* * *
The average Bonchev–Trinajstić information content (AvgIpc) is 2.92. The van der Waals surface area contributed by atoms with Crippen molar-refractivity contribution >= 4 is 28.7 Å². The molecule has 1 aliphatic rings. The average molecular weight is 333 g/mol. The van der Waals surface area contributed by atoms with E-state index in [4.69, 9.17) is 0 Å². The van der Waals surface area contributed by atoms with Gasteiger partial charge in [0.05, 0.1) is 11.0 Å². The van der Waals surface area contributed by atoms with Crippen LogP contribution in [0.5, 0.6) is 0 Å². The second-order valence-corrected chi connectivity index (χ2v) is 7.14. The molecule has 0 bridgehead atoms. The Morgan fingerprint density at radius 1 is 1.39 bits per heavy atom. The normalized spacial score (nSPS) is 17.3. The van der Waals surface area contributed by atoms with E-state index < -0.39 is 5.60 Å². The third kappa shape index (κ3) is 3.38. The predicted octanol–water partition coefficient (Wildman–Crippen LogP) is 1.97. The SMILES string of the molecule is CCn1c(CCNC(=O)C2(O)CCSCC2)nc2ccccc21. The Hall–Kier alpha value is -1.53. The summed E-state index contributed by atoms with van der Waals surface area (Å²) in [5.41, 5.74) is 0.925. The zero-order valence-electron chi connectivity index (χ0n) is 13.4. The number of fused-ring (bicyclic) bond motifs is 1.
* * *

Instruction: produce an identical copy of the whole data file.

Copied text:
The average Bonchev–Trinajstić information content (AvgIpc) is 2.92. The van der Waals surface area contributed by atoms with Crippen molar-refractivity contribution >= 4 is 28.7 Å². The molecule has 1 aliphatic rings. The average molecular weight is 333 g/mol. The van der Waals surface area contributed by atoms with E-state index in [4.69, 9.17) is 0 Å². The van der Waals surface area contributed by atoms with Gasteiger partial charge in [0.05, 0.1) is 11.0 Å². The van der Waals surface area contributed by atoms with Crippen LogP contribution in [0.5, 0.6) is 0 Å². The second-order valence-corrected chi connectivity index (χ2v) is 7.14. The molecule has 0 bridgehead atoms. The Morgan fingerprint density at radius 1 is 1.39 bits per heavy atom. The normalized spacial score (nSPS) is 17.3. The van der Waals surface area contributed by atoms with E-state index < -0.39 is 5.60 Å². The third kappa shape index (κ3) is 3.38. The predicted octanol–water partition coefficient (Wildman–Crippen LogP) is 1.97. The SMILES string of the molecule is CCn1c(CCNC(=O)C2(O)CCSCC2)nc2ccccc21. The Hall–Kier alpha value is -1.53. The summed E-state index contributed by atoms with van der Waals surface area (Å²) in [5.41, 5.74) is 0.925. The zero-order valence-electron chi connectivity index (χ0n) is 13.4. The number of fused-ring (bicyclic) bond motifs is 1.